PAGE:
We’ve had apartment galleries in St. Louis for several years, but none like The Hinge. It’s housed in a venerable Central West End building with units that feature an unusual French “spinal” floor plan that’s perfect for showing art—and part of its genius is how it takes the domestic meme full tilt. Curator Lauren Pressler’s thoughtful shows happen in a space that’s reimagined each time with help from fine-art furniture and antiques expert Bryan Laughlin, who swaps out not only the furnishings, but also things like the light fixtures. Writer Eileen G’Sell organizes literary events that dovetail thematically with exhibits, with the audience in motley, often unusual chairs. The atmosphere is magical and out-of-time, and so events here always feel exciting and special.


Classical Station: Radio Arts Foundation–St. Louis

If you wept when KFUO-FM broadcast Beethoven’s Ninth before its signal went dark in 2010, you probably cried tears of relief when RAF began broadcasting at 107.3 FM in early April. Though the signal is limited for analog, that number on the dial isn’t as important as it used to be: You can now buy an HD radio for a paltry $40, get a receiver installed in your car, or stream the broadcast digitally. Even if Beethoven’s being beamed though a smartphone, he sounds brilliant as ever. And RAF has plans for jazz, blues, and local arts programming, too.


Photo Courtesy of Random House

Novel: Middle C, William Gass
Gass spent nearly 30 years writing his dark masterpiece, The Tunnel. This one took him, oh, only 18. The Los Angeles Review of Books described it as a “caustic delight.” Its protagonist, music professor Joseph Skizzen, lies about pretty much everything; curates an “Inhumanity Museum” in his attic; and manages to keep his tenure by claiming that he’s a scholar of Arnold Schoenberg’s 12-tone scale, an area of study that’s Greek to everyone else at the small Ohio college where he teaches. Though it takes a dim view of humans, the book is deeply funny, and as Bookslut observed, it’s a novel by an 88-year-old writer with powers fully intact, who has ushered in the 21st century “with as much complexity and astonishment as can be tolerated these days.”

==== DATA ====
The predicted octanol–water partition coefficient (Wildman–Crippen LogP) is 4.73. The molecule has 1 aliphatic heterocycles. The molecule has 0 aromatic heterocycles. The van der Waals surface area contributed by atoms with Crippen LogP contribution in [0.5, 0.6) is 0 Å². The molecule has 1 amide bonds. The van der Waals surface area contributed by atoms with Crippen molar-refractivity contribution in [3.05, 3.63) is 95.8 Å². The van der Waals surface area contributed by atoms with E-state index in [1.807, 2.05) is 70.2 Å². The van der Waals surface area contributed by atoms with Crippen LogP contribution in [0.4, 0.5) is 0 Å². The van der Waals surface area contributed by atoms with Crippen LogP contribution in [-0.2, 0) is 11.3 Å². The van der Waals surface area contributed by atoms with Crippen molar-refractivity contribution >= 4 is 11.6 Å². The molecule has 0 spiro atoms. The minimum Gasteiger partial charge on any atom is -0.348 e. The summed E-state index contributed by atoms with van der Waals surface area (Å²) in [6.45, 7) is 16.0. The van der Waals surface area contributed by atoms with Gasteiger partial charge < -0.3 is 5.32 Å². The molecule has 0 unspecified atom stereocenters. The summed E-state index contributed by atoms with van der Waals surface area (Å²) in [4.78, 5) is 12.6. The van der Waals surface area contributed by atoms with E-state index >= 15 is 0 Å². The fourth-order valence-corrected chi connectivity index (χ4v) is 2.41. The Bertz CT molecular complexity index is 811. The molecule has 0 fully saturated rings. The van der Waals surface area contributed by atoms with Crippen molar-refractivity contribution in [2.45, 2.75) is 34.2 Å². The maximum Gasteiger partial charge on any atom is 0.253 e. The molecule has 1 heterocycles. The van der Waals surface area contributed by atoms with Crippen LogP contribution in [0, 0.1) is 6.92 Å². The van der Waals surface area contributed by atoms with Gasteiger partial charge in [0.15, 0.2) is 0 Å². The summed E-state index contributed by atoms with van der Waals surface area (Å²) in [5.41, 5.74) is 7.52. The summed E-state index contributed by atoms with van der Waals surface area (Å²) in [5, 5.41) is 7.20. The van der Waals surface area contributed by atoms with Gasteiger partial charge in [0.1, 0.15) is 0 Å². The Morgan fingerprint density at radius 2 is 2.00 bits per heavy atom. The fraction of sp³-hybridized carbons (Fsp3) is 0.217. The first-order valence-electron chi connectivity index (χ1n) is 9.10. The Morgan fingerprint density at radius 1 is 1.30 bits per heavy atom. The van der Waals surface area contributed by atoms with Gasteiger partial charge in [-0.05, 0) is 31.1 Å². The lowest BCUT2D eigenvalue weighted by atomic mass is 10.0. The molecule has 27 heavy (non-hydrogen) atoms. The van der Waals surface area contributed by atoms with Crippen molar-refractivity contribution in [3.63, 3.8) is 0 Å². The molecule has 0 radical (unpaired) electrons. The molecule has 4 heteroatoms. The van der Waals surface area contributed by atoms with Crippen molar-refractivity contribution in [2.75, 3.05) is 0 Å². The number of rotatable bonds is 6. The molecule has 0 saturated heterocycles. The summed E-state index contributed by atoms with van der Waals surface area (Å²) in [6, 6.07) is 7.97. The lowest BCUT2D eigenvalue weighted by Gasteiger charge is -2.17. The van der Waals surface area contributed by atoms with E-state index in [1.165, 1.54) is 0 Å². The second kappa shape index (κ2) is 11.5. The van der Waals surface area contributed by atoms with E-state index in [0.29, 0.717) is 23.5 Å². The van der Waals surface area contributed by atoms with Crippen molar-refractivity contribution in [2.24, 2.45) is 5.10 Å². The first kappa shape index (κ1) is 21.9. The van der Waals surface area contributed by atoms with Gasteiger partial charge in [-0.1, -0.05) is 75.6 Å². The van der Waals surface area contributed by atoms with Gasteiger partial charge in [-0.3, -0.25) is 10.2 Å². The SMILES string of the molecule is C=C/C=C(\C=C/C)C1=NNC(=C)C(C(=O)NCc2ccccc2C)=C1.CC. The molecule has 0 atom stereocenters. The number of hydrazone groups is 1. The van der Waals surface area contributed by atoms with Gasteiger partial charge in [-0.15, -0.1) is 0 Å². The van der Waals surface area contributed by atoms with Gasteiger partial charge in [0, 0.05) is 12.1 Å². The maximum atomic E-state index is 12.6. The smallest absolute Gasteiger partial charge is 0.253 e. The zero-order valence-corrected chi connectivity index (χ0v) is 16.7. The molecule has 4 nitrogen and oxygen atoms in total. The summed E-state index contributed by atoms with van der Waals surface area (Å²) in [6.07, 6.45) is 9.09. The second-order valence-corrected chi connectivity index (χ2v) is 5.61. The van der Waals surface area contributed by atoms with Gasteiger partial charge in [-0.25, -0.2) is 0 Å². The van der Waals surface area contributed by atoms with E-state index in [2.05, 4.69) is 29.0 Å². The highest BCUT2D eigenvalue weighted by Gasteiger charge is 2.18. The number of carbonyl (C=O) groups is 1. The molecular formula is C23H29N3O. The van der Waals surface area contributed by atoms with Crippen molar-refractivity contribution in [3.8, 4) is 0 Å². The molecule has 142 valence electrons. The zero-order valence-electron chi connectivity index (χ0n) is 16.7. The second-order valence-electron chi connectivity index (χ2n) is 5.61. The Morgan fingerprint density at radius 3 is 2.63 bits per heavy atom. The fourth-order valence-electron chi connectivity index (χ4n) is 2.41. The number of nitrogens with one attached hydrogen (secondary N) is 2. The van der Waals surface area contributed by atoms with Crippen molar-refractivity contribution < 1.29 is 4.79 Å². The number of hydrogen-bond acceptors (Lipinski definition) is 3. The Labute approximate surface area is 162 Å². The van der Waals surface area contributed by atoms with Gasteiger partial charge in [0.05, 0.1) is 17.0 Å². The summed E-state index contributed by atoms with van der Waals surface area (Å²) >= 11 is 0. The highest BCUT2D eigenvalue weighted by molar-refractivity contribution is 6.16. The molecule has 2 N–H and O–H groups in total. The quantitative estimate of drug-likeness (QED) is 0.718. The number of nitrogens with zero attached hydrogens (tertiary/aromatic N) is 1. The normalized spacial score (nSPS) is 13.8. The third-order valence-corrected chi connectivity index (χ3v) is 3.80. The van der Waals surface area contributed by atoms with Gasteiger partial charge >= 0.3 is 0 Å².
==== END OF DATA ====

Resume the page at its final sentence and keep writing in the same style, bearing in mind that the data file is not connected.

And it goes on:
Arts Innovation: Artists Support Grants, Regional Arts Commission

6128 Delmar, 314-863-5811,
Last year, the commission launched the ambitious Artists Count Survey to discover what St. Louis’ artists—be they painters, dancers, designers, puppeteers, poets, or sopranos—needed. More than 3,000 individuals responded, making it the largest study of its kind ever conducted in the U.S. The findings? Many artists have been working two or three jobs to get by and have had to patchwork together hours to pursue their arts. The solution: RAC’s Artists Support Grants program, giving individual local artists grants—something that’s not been done in St. Louis—buying them the time and resources needed to finish creative projects.